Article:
This month’s Review highlights key trends in the Deposits360°® Cross Institution Analytics database and deposit volume and pricing models.
DCG recently polled Deposits360° subscribers with the following question: What are you expecting for deposit growth in 2024? More than 80% of responses fell in the -4.00% to +4.00% range. The most popular answer was 0.00% to 2.00%. If we consider the balance trends playing out in DCG’s database, expectations for any non-maturity deposit growth in 2024 would qualify as an optimistic outlook for many institutions. For the 15th month in a row, we observed negative month-over-month growth rates in NMD portfolios.
Market indications are signaling not only that the current cycle may be peaking, but that the Fed may have to begin cutting rates in the 2nd quarter of 2024. Even if the Fed were to cut rates by 100 basis points over the next 12 months, DCG’s volume models are projecting NMD levels to contract another 8%. Budgeting for 2024 will require a close look at how much any potential NMD outflow might be retained in time deposit portfolios.
Considering that NMDs have contracted while time deposit portfolios have grown over the last year, one might wonder how this has impacted overall deposit mix levels. As illustrated below, CD balances as a percentage of total deposits have now reached pre-pandemic levels at approximately 22%. However, given that the rate environment is much higher than at beginning of 2020, CDs may continue to attract rate-sensitive depositors looking to park discretionary funds.
DCG’s Deposits360° pricing models forecast that non-maturity deposit rates may increase 17bp to 1.36% over the next 12 months if the Fed holds rates at current levels. If economic conditions cause the Fed to cut rates by 100bp, the average NMD rate is still projected to increase by 3bp due to the lagging impact of recent hikes.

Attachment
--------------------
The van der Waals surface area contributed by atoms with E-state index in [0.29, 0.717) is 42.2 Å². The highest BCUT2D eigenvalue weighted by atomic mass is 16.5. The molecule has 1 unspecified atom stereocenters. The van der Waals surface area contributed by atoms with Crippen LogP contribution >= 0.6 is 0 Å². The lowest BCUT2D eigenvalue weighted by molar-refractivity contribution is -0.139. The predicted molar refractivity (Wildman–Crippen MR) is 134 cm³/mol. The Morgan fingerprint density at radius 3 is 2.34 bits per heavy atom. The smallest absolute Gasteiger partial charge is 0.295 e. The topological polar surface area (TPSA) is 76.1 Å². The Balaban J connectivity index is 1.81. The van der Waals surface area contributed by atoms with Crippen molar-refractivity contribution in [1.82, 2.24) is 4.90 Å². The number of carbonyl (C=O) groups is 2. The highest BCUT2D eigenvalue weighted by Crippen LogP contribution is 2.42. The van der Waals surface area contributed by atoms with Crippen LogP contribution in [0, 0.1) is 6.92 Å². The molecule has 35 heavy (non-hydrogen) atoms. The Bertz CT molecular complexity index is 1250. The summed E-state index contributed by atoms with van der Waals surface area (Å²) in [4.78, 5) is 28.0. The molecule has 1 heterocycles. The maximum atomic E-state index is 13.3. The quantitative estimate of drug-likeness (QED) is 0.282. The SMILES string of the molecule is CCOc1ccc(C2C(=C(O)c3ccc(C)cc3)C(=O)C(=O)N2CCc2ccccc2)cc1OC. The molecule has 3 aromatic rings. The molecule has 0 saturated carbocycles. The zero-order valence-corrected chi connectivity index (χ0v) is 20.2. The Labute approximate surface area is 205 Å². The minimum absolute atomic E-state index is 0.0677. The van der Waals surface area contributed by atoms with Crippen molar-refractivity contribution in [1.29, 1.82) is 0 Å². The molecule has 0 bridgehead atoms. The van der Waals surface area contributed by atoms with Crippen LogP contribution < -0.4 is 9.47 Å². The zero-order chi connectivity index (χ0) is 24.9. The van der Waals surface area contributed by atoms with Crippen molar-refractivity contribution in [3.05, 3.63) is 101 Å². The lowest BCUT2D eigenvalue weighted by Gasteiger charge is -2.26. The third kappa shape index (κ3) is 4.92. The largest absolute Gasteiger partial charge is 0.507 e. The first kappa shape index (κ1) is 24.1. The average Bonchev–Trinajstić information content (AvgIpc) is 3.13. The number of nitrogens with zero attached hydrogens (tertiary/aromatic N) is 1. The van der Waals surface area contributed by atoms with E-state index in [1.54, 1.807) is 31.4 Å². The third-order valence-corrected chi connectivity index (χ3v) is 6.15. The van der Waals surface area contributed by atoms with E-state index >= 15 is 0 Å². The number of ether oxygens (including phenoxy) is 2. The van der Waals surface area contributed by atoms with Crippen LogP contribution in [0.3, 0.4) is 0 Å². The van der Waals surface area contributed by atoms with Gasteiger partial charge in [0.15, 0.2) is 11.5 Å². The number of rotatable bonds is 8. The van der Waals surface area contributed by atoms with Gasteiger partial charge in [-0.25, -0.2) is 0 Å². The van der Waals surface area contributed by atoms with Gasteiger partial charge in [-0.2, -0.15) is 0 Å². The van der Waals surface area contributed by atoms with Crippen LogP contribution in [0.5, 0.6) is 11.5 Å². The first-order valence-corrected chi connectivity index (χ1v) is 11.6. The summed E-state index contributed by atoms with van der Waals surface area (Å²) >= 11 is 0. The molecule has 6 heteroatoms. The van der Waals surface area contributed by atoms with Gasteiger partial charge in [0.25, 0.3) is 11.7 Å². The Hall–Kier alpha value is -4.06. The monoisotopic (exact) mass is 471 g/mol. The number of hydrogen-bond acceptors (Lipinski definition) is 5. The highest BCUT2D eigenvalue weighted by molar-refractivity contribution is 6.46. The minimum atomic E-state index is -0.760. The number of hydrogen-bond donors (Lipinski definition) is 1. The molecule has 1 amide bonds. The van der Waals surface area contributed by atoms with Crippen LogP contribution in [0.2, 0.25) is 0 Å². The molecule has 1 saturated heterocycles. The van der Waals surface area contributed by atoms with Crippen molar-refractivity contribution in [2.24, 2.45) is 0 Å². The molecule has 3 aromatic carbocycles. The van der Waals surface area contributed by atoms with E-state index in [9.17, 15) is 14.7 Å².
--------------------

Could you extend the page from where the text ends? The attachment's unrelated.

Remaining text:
Throughout the current tightening cycle, DCG has been tracking the spread between newly opened 1 Year CD Specials and 1 Year FHLB borrowings. At the peak of the last tightening cycle (Q4 2018), this spread was about 80bp. Early in the current rate cycle, FHLB rates increased faster than CD pricing, resulting in spreads exceeding 150bp. However, as shown in the following chart, CD Special pricing has caught up to the point where the spread to FHLB is now consistent with levels observed in the last cycle. This may be an indication that 1 Year CD Specials have reached their short-term ceiling if the Fed maintains its current rate level.
Looking at rate trends for all deposit types, we see further evidence that the most competitive CD rates across the 1-to-36-month term spectrum have lost upward momentum. The 90th percentile rate levels for these terms remain in the 5.00% - 5.35% range for the second month in a row.
Darling Consulting Group will continue to monitor the Cross-Institution data in Deposits360° and bring you insights to help you manage your deposit portfolio.
To learn more about how DCG's Cross-Institution analytics can help drive strategic decision-making, click here.
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